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Roger Waters - The Pros And Cons Of Hitch Hiking CD (album) cover


Roger Waters


Crossover Prog

3.06 | 357 ratings

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3 stars The pros and cons of hitchhiking yourself away from Pink Floyd.

Trying to disentangle Roger Water's first real solo album from the entire 'He abandoned Pink Floyd' soap opera of the mid eighties is difficult to do. Even 30+ years later. Yes, it's been that long.

For those who don't know the background to this album, the concept was initially offered to Floyd to record along with the concept of the Wall. The band rejected the former, and the rest is history, as they say. So after the big split, Roger walked away with this concept of an album under his arm, and went to work. Enlisted were guitar god Eric Clapton, keyboard player and arranger Michael Kamen, along with David Sanborn on sax.

The vibe of this album is blues based so the inclusion of Clapton probably seemed like a good idea to Water's at the time, and he does help. But it's Sanborn that really gets the album to swing at times. And of course, there are the female background singers oohing in the choruses.

What this album documents is what Water's once contributed to the sound of Pink Floyd, especially on the albums Animals and The Wall, and The Final Cut, obviously. The songs on this album are far from mediocre. But unlike songs like Mother, from the Wall, they simply lack the musical gravitas that co visionary and co musical director David Gilmour gave to them. And there's nothing here to rival the punch of Pigs, the majestic flights of fancy of Comfortably Numb (co wriiten with Gilmour), or the dark abyss brought into the light on Hey You. What we do get is Water's 'Hey Laddie' persona that only goes so far in being entertaining and, more importantly, musically satisfying.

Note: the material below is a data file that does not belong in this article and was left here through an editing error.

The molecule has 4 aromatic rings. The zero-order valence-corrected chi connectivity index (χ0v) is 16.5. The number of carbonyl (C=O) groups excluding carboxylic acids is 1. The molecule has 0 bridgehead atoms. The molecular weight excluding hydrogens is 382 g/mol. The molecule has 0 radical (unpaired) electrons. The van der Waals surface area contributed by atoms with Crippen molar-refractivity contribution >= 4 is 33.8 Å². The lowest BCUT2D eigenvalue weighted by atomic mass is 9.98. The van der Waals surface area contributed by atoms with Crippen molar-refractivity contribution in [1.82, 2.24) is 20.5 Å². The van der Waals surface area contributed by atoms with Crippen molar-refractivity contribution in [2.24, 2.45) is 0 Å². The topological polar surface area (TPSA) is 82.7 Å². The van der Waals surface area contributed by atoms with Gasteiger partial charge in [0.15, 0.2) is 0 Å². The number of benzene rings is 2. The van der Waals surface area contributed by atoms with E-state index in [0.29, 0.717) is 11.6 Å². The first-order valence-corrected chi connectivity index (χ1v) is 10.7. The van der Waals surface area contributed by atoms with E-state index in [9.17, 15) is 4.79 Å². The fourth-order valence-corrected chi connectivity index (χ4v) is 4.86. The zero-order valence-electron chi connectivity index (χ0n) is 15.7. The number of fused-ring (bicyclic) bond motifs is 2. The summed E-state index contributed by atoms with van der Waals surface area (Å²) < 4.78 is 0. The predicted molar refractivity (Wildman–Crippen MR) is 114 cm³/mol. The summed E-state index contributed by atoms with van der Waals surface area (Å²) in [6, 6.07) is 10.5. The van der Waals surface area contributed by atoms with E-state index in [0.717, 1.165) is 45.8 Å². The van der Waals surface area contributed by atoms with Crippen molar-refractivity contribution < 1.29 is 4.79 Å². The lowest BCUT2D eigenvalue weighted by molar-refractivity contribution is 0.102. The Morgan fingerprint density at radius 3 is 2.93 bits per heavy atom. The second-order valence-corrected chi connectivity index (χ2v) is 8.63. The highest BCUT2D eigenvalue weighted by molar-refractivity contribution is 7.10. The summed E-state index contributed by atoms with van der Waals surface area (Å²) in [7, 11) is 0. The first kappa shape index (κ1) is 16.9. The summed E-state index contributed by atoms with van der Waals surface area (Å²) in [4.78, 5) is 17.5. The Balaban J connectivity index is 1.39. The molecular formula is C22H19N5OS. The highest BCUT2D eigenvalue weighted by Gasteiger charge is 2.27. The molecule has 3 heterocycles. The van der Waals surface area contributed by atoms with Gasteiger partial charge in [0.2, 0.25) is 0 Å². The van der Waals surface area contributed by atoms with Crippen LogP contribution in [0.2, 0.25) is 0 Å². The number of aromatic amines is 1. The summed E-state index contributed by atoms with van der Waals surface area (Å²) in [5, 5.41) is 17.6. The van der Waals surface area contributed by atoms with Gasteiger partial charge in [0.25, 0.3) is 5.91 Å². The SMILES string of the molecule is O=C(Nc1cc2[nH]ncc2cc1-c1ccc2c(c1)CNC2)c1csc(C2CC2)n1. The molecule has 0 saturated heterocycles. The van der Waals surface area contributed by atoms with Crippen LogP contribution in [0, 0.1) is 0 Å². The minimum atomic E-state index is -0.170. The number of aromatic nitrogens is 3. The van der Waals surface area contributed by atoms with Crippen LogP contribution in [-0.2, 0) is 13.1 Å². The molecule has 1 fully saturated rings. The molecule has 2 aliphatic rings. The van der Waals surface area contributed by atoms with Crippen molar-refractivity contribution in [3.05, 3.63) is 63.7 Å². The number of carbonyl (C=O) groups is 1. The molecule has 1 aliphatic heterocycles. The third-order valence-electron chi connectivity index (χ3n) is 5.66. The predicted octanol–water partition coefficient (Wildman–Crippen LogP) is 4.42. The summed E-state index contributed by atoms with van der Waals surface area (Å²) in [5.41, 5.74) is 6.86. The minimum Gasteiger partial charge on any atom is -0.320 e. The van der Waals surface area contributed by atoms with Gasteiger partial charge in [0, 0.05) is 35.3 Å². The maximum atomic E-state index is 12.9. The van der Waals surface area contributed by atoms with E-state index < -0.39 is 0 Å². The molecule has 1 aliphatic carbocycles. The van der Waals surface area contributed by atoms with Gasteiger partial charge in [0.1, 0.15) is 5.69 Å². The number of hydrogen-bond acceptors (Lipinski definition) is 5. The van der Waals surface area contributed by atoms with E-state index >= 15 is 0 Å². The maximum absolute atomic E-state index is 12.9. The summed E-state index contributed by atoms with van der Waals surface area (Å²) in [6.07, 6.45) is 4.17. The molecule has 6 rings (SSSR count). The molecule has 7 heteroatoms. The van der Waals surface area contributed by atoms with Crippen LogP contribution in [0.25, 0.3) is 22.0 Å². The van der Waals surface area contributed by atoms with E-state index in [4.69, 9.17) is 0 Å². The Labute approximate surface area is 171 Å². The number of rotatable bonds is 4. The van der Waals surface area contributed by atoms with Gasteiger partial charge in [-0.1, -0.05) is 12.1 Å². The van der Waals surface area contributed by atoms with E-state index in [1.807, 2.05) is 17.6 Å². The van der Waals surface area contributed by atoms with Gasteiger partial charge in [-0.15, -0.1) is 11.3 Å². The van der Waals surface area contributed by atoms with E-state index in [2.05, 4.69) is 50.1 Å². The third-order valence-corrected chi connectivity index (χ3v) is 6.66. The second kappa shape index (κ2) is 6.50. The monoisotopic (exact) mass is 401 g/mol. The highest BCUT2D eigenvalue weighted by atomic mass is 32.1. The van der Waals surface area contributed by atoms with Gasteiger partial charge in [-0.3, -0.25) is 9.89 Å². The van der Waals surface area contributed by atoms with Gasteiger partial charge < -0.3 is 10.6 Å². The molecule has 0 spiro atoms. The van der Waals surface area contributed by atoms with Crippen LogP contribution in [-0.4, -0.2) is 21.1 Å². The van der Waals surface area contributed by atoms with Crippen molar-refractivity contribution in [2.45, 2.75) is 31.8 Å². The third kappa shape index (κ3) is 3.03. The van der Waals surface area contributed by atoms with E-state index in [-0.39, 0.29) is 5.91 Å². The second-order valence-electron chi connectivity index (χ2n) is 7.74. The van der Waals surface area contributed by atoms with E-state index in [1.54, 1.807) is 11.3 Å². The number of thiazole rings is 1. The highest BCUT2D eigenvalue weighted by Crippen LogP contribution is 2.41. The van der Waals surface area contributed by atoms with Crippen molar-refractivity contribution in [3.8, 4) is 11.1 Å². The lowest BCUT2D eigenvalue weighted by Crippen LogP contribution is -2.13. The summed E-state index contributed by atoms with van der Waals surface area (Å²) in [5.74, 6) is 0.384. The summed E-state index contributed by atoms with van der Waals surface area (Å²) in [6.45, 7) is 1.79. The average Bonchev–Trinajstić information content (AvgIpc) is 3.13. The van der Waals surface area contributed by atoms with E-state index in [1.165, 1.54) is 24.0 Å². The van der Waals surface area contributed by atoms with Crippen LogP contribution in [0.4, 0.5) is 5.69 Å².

If listening to The Final Cut was akin to listening to The Wall deprived of coherent song structure, then listening to The Pros And Cons Of Hitchhiking is akin to listening to The Wall deprived of it's musical highlights.

So, is it possible to disentangle Roger Water's solo output from that of Pink Floyd 30+ years later? No.

Water's is one part of an equation where the sum was greater than the parts. That's all. Nothing more. Nothing less. That is what The Pros and Cons of Hitchhiking documents, for all times. If you don't believe that, than I suggest you listen to David Gilmour's solo albums and see what part of the equation he's equal to or remiss at.

Water's would go on to redeem himself eventually with the excellent Amused To Death album in 1992.

It would be the closest he would get to being whole. But still only close.

3 stars for an album that still has many pros and cons 30+ years later, and could never have been any better than it was.

SteveG | 3/5 |


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